Open-chain exercises for the spine are done non-weight bearing, while either lying on the ground or immersed in water (which removes much of the effect of gravity). Both floor-based and water-based exercises have some specific usefulness, primarily during the acute stage.
A good example of this is a study comparing closed vs. open kinetic chain exercises for the training of the thigh muscles. Augustsson et al. wanted to improve their subjects’ vertical jump height.  Two groups exercised twice a week at maximal resistance – one group doing closed-chain exercises (barbell squats), and the other working on the knee extension and hip adduction weight machines (open-chain exercising). At the end of six weeks both groups had gained considerable strength, but the closed-chain exercisers were the only ones who improved significantly in the vertical jump. Since jumping is a closed-chain activity, the SAID concept tells us to expect that closed-chain exercising will likely be more effective.
Functional Position Exercise
We know that the functional origins and insertions of many muscles change when changing position from standing to lying down. Certainly the proprioceptive input from receptors in the muscles, connective tissues, and joint capsules is very different between the two positions. This is why it is also important to bring neck and back rehab exercises closer to real-life positions, and it explains why patients make rapid progress when they are taught to exercise in a functional (upright) position.
Patients initially may need to exercise when lying down. However, continual floor-based exercises do not train muscles and joints to function in upright functional postures. The neurological patterns that are developed on the floor or in a pool may not resolve problems encountered in upright activities. Generally, continually learning new skills and habits on the floor doesn’t translate to better functioning during upright activities And, some patients don’t like to get down onto the floor to exercise, anyway.
By staying up off the floor, exercising in a weight-bearing position is actually easier for most patients. In addition to being more focused and practical, upright exercising trains and strengthens the spine to perform better in everyday activities. Patients accept the idea of doing exercises that clearly prepare them for better function during normal activities of daily life.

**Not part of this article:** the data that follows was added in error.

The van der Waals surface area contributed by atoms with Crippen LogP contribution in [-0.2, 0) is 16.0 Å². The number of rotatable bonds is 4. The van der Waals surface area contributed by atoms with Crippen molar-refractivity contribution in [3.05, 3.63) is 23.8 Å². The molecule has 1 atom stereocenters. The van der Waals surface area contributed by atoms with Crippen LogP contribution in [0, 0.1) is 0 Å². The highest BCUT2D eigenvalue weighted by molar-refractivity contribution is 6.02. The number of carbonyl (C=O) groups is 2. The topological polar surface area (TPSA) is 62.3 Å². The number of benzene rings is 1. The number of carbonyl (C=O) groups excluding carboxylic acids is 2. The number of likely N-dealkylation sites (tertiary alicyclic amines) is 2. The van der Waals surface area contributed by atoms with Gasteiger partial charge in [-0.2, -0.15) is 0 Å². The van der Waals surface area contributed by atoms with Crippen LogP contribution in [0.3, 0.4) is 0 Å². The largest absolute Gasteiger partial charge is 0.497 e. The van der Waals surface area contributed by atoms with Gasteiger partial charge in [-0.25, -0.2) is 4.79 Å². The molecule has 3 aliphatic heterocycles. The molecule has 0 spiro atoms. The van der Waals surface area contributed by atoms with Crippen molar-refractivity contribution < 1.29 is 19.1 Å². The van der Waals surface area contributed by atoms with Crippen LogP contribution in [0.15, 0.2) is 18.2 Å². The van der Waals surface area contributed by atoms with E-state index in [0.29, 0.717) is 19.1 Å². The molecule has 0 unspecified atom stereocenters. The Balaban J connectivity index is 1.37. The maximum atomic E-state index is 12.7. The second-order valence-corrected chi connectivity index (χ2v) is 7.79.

How to Spot a “Sham” Exercise
When investigators want to test treatments, they always require a “control” group, which is given a treatment that is known to be ineffective. A 1998 study on back pain published in the respected journal Spine taught several popular low back exercises to the control group. As with other studies, the researchers found no improvement using these exercises.  The six exercises considered a “sham” treatment included: knee-to-chest stretches, partial sit-ups (”ab crunches”), pelvic tilts, hamstring stretches, “cat and camel”, and side leg lifts. The problem with these and most other commonly recommended back exercises is that the joints, discs, muscles, and connective tissues are not bearing weight during the exercise; therefore, the movements performed while exercising do not prepare or retrain these structures for daily activities. On the other hand, exercises performed with the spine upright (standing or sitting) against resistance specifically train and condition all involved structures to work together smoothly. Thus, effective exercises are ones that are performed upright, in a closed kinetic chain.
The Value of Balance Exercises